Artificial Vision History

The initial observations on electrical stimulation of the visual cortex began in Germany at the end of World War I, during the course of neurosurgical operations under local anesthesia. In 1918, it was found that motionless dots of light, later called “phosphenes,” could be seen in the patients’ contralateral visual fields through stimulating the surface of the visual cortex,.

The long-time dream of curing blindness started in the early sixties in England with Dr. Giles Brindley’s research and culminated in 1968 when he implanted in a blind volunteer an electrode array of 80 stimulating electrodes against the visual cortex of the right hemisphere of her brain. He demonstrated that it was possible to transfer external visual information into the patient’s mind, such that she could identify simple patterns and letters from combinations of multiple phosphenes. The results of his work were published in a scientific paper [1] in 1969, which became a landmark in visual research. Brindley’s investigation led to an international conference at the University of Chicago in 1969, aimed at trying to find future directions necessary to explore a possible visual prosthesis. Two paths resulted from the conference: the studies at the NINDS Neuroprosthesis Program to determine the safe limits of chronic cortical stimulation in animals; and human stimulation studies by William Dobelle at the Division of Neuroprosthesis of the Department of Artificial Organs at the University of Utah headed by Dr. Willem Kolff.

Inspired by Brindley’s work, Dr. William Dobelle devoted himself to the research of artificial vision with the aim of designing a visual prosthesis that could eventually restore vision to the blind. In the late sixties and early seventies, William Dobelle and his team, traveling to a number of medical centers in North America, performed acute stimulation experiments on sighted patients who had to undergo brain surgery due to unrelated medical problems, and volunteered along with their surgeons to provide observations arising from such stimulation carried out intraoperatively under local anesthesia.

Subsequent to these studies, which lasted no more than one hour, Dr. John Girvin at the University of Western Ontario in London, Ontario, Canada operated on three blind volunteers recruited from the state of Utah’s Agency for the Blind and performed acute stimulation studies, lasting for several days, after which the electrode arrays were removed. Those studies largely confirmed the findings of Giles Brindley.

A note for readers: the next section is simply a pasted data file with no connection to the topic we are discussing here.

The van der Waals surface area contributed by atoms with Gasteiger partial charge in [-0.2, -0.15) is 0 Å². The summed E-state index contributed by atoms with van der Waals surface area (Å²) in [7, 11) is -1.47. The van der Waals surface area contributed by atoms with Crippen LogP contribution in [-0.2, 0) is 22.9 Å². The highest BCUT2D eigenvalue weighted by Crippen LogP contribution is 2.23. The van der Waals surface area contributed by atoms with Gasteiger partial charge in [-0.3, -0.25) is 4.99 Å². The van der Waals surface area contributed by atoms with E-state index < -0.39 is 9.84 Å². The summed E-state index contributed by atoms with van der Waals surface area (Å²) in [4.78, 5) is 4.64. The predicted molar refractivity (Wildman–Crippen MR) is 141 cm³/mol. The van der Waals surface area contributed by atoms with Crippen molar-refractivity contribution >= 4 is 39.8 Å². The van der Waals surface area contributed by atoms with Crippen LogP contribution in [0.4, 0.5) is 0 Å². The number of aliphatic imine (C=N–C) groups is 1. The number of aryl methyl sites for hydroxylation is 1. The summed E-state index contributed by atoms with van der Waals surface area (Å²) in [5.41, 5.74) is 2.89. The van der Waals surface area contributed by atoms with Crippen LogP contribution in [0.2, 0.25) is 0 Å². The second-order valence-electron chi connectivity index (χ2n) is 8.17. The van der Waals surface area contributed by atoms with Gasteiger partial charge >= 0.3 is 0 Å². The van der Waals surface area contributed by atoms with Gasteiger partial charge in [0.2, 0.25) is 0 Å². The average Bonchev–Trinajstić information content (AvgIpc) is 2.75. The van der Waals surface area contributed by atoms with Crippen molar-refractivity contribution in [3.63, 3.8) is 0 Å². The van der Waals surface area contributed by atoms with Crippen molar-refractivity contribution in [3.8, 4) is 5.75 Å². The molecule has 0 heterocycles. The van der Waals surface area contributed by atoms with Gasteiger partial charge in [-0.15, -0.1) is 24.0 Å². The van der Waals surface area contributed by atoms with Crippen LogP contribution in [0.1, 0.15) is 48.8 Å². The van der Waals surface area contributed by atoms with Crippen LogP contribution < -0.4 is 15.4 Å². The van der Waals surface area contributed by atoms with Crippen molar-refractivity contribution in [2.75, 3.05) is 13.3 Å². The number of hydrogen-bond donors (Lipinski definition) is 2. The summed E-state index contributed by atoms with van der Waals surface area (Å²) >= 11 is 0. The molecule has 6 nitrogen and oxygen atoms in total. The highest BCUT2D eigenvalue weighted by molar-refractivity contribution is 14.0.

In the late seventies, several volunteers were implanted with chronic implants and the results were very promising. Over a ten-year period, one volunteer provided important observations, being able, for example, to read “phosphene Braille” much faster than “tactile Braille.” He could also identify the orientation of white strips on a black board by manipulating a video camera mounted on a joystick (left)

Since Brindley’s research, the focus was to assist the blind in reading. However, in the eighties the emphasis shifted to independent ambulation, as the development of the cassette tape and the availability of most reading material, and more particularly books on tapes relegated the primary aim of reading to a lesser importance. The need to design a portable device was impeded by the size of the electronics, the amount of current drawn by the batteries and their size. Only in the late nineties, with the advances in electronics miniaturization and computer technology, did it become possible to design a truly portable artificial vision system.

Experiments with the last implanted volunteer yielded more promising results. He was the first patient to use a portable system (right). It consisted of a miniature video camera mounted in the frame of his glasses, connected to a sub-notebook computer which processed the images, and a stimulator which generated the pulses to the visual cortex. A cable connected the external hardware to a percutaneous connector mounted on his skull, and internally connected to the implanted electrode array. He was able to be placed in a room, recognize and retrieve a black ski cap from a far wall, turn around, recognize a mannequin, walk over and place the cap on its head. This led to his recognition in the Guinness Book of Records in 2001.

Between April 2002 and January 2004 sixteen blind patients were implanted in Lisbon, Portugal with an artificial visual prosthesis consisting of two (bioccipital) surface electrode arrays. The results were quite encouraging. Patients could actually “see” objects, walk in the streets, find trees, lamp posts, fire hydrants, walk into the entrance of a building, orient themselves, find doors and other points of reference, grab objects off a table, etc. Even though it had very low resolution – the average number of phosphenes varied between 60 and 100 – most patients were excited with their new “vision”. One patient was able to drive a car around perceived objects in a private parking lot. Although there are researches going on in several centers around the world to try to restore vision to blind people due to retinal diseases, cortical stimulation is the only way to provide vision to blind people with damaged optic nerves. The only limitation is that it does not apply to people born blind or blinded as children. Unfortunately, Dr. Dobelle passed away in 2004. His family would like to keep his legacy to benefit the blind. They have reached an agreement with Stony Brook University on Long Island, New York, to transfer the related intellectual properties for continuous development within the university setting.

[1] Brindley, G.S. and Lewin, W.S. (1968) The sensations produced by electrical stimulation of the visual cortex. J. Physiol., 196, 479-493.

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